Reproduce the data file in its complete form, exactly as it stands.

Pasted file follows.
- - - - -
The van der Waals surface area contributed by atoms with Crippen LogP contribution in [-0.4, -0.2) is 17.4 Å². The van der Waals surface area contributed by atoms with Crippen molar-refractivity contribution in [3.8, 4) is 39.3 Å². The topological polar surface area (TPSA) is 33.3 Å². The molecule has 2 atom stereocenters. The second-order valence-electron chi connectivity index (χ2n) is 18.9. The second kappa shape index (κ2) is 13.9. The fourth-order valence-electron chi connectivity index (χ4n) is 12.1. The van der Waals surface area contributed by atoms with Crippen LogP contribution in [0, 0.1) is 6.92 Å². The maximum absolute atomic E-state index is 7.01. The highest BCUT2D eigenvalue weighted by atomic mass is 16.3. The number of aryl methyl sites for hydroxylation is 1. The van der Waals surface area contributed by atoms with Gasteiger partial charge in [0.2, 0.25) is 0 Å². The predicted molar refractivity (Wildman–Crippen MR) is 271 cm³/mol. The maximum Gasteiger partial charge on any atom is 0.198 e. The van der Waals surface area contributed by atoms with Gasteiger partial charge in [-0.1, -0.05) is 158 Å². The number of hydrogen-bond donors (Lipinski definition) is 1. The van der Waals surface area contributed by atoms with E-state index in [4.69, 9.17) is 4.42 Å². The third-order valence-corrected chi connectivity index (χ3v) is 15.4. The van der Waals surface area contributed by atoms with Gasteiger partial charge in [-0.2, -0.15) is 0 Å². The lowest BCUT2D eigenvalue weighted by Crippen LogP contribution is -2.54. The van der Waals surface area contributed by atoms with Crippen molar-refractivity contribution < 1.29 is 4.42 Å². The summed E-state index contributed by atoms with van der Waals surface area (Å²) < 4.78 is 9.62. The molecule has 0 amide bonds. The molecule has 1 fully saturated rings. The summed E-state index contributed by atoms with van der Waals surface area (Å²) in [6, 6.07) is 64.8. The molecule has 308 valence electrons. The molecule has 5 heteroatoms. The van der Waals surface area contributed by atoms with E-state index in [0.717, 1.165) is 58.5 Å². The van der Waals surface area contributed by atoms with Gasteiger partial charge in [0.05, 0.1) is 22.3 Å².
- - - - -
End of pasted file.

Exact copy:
The van der Waals surface area contributed by atoms with Crippen LogP contribution in [-0.4, -0.2) is 17.4 Å². The van der Waals surface area contributed by atoms with Crippen molar-refractivity contribution in [3.8, 4) is 39.3 Å². The topological polar surface area (TPSA) is 33.3 Å². The molecule has 2 atom stereocenters. The second-order valence-electron chi connectivity index (χ2n) is 18.9. The second kappa shape index (κ2) is 13.9. The fourth-order valence-electron chi connectivity index (χ4n) is 12.1. The van der Waals surface area contributed by atoms with Crippen LogP contribution in [0, 0.1) is 6.92 Å². The maximum absolute atomic E-state index is 7.01. The highest BCUT2D eigenvalue weighted by atomic mass is 16.3. The number of aryl methyl sites for hydroxylation is 1. The van der Waals surface area contributed by atoms with Gasteiger partial charge in [0.2, 0.25) is 0 Å². The predicted molar refractivity (Wildman–Crippen MR) is 271 cm³/mol. The maximum Gasteiger partial charge on any atom is 0.198 e. The van der Waals surface area contributed by atoms with Gasteiger partial charge in [-0.1, -0.05) is 158 Å². The number of hydrogen-bond donors (Lipinski definition) is 1. The van der Waals surface area contributed by atoms with E-state index in [4.69, 9.17) is 4.42 Å². The third-order valence-corrected chi connectivity index (χ3v) is 15.4. The van der Waals surface area contributed by atoms with Gasteiger partial charge in [-0.2, -0.15) is 0 Å². The lowest BCUT2D eigenvalue weighted by Crippen LogP contribution is -2.54. The van der Waals surface area contributed by atoms with Crippen molar-refractivity contribution < 1.29 is 4.42 Å². The summed E-state index contributed by atoms with van der Waals surface area (Å²) < 4.78 is 9.62. The molecule has 0 amide bonds. The molecule has 1 fully saturated rings. The summed E-state index contributed by atoms with van der Waals surface area (Å²) in [6, 6.07) is 64.8. The molecule has 308 valence electrons. The molecule has 5 heteroatoms. The van der Waals surface area contributed by atoms with E-state index in [0.717, 1.165) is 58.5 Å². The van der Waals surface area contributed by atoms with Gasteiger partial charge in [0.05, 0.1) is 22.3 Å².